How important do you think local knowledge will be? Also, do you expect most visiting teams to arrive early and acclimatize to conditions?

There is a fairly strong entry list of first timers for the pre-Worlds Regatta the weekend prior to Worlds and they are here to learn the bay. It's not a tough bay when the winds are east-southeast and our tides are pretty mild but it does pay to read the tide charts and understand the flow.

We host so many One Design regattas on Biscayne Bay that many of the visiting sailors—both foreign and domestic—have sailed here before and have some knowledge ahead of arriving.

How stiff do you think competition levels will be at this year’s regatta? Also, how do you think this competition would stack up to the J/24 Worlds Worlds fleets from 10 years ago? Or, in other words, is the class as competitive now as it was “back in the day”?

We will be celebrating 41 years of J/24 Worlds Championships ... pretty impressive! And with a fleet of 85 boats which says a lot about the class!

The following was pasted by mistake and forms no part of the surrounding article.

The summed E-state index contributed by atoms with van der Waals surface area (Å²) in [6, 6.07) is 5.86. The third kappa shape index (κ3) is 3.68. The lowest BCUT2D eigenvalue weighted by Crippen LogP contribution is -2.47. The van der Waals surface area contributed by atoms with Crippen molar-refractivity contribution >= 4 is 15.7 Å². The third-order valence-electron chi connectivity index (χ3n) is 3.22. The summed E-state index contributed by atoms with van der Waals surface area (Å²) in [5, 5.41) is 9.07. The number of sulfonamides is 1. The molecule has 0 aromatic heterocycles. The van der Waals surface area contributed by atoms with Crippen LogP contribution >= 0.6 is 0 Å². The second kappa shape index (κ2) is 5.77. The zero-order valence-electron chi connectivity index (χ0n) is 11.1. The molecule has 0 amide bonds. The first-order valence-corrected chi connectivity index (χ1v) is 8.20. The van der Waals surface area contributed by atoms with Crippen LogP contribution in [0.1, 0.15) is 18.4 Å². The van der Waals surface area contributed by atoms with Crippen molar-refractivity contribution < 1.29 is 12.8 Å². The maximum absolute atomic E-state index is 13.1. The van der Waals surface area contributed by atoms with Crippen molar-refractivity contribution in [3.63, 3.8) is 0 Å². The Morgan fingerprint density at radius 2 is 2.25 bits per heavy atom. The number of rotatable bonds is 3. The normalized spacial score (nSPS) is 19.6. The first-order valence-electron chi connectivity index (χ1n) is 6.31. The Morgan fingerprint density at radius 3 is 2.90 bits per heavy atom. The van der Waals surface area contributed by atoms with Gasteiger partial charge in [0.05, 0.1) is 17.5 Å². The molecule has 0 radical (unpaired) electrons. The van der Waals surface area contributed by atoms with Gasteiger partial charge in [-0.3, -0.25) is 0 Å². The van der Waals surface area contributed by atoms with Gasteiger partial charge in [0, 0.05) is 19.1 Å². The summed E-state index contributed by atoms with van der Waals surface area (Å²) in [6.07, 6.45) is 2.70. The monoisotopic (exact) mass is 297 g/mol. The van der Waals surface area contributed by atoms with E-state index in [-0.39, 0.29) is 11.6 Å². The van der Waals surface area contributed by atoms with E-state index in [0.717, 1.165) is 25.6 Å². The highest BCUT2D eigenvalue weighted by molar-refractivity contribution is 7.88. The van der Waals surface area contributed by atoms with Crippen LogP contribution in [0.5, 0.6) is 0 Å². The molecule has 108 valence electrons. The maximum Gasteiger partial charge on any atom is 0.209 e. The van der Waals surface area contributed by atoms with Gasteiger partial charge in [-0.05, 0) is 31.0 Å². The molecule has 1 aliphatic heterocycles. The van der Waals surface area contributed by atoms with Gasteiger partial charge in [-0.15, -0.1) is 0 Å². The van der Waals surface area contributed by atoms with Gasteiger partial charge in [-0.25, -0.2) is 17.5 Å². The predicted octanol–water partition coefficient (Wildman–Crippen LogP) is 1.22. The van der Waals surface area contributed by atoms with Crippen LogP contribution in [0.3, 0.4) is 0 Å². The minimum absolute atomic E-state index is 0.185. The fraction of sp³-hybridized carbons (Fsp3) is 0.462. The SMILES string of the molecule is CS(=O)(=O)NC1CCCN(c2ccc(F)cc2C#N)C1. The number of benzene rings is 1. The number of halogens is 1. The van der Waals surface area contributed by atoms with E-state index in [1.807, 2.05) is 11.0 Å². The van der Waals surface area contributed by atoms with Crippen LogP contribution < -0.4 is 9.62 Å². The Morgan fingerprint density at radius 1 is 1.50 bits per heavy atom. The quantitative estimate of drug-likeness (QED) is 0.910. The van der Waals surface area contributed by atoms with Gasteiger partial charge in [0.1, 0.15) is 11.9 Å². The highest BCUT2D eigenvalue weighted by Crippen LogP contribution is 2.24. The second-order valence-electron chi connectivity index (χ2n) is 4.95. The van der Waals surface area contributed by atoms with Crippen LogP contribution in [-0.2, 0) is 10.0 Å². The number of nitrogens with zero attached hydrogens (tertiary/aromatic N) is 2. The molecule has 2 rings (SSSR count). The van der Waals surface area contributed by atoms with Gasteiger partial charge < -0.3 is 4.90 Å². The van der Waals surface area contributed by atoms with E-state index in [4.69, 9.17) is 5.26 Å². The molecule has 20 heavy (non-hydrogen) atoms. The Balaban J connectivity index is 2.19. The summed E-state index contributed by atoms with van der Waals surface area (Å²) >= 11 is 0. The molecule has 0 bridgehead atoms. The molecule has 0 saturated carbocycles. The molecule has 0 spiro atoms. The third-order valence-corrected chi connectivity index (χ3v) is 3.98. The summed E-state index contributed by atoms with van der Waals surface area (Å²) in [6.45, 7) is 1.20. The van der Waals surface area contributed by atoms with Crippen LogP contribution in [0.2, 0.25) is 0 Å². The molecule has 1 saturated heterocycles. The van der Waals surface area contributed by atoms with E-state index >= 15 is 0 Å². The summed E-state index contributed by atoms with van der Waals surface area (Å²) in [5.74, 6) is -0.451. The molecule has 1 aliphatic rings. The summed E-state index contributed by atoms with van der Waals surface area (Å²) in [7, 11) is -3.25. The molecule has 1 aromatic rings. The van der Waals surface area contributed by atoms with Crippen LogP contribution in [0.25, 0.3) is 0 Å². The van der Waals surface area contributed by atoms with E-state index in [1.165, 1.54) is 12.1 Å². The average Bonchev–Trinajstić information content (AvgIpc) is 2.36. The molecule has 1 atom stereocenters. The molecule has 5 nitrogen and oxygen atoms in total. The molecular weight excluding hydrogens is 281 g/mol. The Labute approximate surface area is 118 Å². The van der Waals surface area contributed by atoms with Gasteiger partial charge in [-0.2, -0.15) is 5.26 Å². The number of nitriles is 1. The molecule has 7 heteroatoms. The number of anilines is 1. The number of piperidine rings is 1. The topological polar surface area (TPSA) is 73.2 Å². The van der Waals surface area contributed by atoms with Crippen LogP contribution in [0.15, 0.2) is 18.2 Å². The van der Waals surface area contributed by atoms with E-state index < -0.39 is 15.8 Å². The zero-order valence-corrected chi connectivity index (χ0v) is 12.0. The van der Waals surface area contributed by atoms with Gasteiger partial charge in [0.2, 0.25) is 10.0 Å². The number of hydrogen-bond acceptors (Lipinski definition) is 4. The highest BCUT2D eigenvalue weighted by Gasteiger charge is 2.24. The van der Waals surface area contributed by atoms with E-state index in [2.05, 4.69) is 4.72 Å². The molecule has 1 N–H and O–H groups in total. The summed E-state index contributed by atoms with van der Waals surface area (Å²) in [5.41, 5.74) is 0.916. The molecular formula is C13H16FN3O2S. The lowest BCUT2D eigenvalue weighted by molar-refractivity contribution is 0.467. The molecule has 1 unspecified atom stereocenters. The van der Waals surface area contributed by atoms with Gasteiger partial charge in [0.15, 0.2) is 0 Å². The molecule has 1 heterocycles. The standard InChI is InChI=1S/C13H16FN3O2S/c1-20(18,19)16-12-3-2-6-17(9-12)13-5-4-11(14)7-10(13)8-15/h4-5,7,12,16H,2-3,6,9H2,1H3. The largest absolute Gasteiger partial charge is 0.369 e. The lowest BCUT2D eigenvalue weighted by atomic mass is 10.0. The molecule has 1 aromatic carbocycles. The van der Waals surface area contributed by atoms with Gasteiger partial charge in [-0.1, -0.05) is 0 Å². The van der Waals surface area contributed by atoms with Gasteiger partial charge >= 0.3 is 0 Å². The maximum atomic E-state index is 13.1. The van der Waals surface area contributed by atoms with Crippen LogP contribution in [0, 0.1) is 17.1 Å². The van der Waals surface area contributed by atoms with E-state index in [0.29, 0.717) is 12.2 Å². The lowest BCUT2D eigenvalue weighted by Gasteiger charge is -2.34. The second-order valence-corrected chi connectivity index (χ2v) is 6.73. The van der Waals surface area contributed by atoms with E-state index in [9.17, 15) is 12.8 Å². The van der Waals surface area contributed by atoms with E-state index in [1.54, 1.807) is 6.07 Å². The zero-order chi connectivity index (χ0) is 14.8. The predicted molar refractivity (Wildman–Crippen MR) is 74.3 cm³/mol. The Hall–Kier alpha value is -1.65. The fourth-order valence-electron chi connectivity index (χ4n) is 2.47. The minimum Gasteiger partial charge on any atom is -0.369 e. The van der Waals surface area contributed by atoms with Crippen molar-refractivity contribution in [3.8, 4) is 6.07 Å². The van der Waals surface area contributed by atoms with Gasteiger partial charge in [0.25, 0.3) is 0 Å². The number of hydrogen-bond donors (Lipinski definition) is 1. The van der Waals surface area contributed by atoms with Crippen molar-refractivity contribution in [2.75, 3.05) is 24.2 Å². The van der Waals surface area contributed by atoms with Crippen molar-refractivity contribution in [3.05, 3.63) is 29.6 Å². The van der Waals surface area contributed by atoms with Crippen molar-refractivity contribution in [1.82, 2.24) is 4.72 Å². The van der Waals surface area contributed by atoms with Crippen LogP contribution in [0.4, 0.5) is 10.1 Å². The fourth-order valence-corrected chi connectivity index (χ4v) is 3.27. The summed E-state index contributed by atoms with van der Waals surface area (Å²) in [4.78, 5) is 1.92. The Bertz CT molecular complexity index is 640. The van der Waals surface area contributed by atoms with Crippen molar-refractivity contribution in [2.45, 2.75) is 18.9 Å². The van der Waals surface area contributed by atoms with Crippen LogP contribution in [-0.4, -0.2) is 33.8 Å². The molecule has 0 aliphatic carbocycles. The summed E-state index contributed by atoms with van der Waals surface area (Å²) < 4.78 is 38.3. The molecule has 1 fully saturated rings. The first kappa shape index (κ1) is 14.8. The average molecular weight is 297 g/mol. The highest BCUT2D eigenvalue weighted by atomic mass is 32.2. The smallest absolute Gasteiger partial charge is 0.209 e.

We have most of the Worlds champions from the last ten years entered which alone will make the top ten spots very interesting to watch. I have also been approached by some of today's hottest sailors (i.e. SailGP, Olympians, etc.) on how to enter without qualifying.

It is still a very hotly contested class with the sport's best sailors coming from this platform.

Do you have any teams that you are eyeing for podium finishes? What about any dark horses who you think could prove to be fast, once the starting guns begin sounding?

Hard to say as I do not know the International boats well enough to qualify them. No dark horses as I'm not a betting man but the list of expected top 10 boats is strong - Will Welles and Rossi Milev at the head of the pack. Mike Ingham, John Mollicone and Travis Odenbach will certainly be in the mix. Mauricio Santa Cruz is another past champion to watch.

If you could offer one piece of advice to visiting (and local) teams, what would it be?

Bring their waterproof suntan lotion - it's our most used 'foul-weather' gear!

Can you tell us about any efforts that you and the other regatta organizers have made to try to lower the regatta’s environmental footprint or otherwise green-up the regatta?